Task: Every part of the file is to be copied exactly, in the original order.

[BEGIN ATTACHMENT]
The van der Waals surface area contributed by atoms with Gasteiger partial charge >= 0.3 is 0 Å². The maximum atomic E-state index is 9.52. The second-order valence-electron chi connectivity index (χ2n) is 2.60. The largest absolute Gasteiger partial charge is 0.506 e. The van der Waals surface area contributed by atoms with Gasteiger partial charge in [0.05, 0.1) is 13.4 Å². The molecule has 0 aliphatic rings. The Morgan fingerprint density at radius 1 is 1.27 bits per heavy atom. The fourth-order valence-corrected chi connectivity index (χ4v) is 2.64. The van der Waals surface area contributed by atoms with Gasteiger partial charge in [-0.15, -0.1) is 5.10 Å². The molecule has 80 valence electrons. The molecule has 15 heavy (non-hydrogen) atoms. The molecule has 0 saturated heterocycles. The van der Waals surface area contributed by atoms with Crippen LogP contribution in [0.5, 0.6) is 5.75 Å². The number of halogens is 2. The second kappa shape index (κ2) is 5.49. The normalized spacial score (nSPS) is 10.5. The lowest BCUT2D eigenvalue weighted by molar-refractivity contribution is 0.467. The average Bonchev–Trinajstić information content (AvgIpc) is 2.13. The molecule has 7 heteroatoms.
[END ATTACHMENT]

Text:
The van der Waals surface area contributed by atoms with Gasteiger partial charge >= 0.3 is 0 Å². The maximum atomic E-state index is 9.52. The second-order valence-electron chi connectivity index (χ2n) is 2.60. The largest absolute Gasteiger partial charge is 0.506 e. The van der Waals surface area contributed by atoms with Gasteiger partial charge in [0.05, 0.1) is 13.4 Å². The molecule has 0 aliphatic rings. The Morgan fingerprint density at radius 1 is 1.27 bits per heavy atom. The fourth-order valence-corrected chi connectivity index (χ4v) is 2.64. The van der Waals surface area contributed by atoms with Gasteiger partial charge in [-0.15, -0.1) is 5.10 Å². The molecule has 80 valence electrons. The molecule has 15 heavy (non-hydrogen) atoms. The molecule has 0 saturated heterocycles. The van der Waals surface area contributed by atoms with Crippen LogP contribution in [0.5, 0.6) is 5.75 Å². The number of halogens is 2. The second kappa shape index (κ2) is 5.49. The normalized spacial score (nSPS) is 10.5. The lowest BCUT2D eigenvalue weighted by molar-refractivity contribution is 0.467. The average Bonchev–Trinajstić information content (AvgIpc) is 2.13. The molecule has 7 heteroatoms.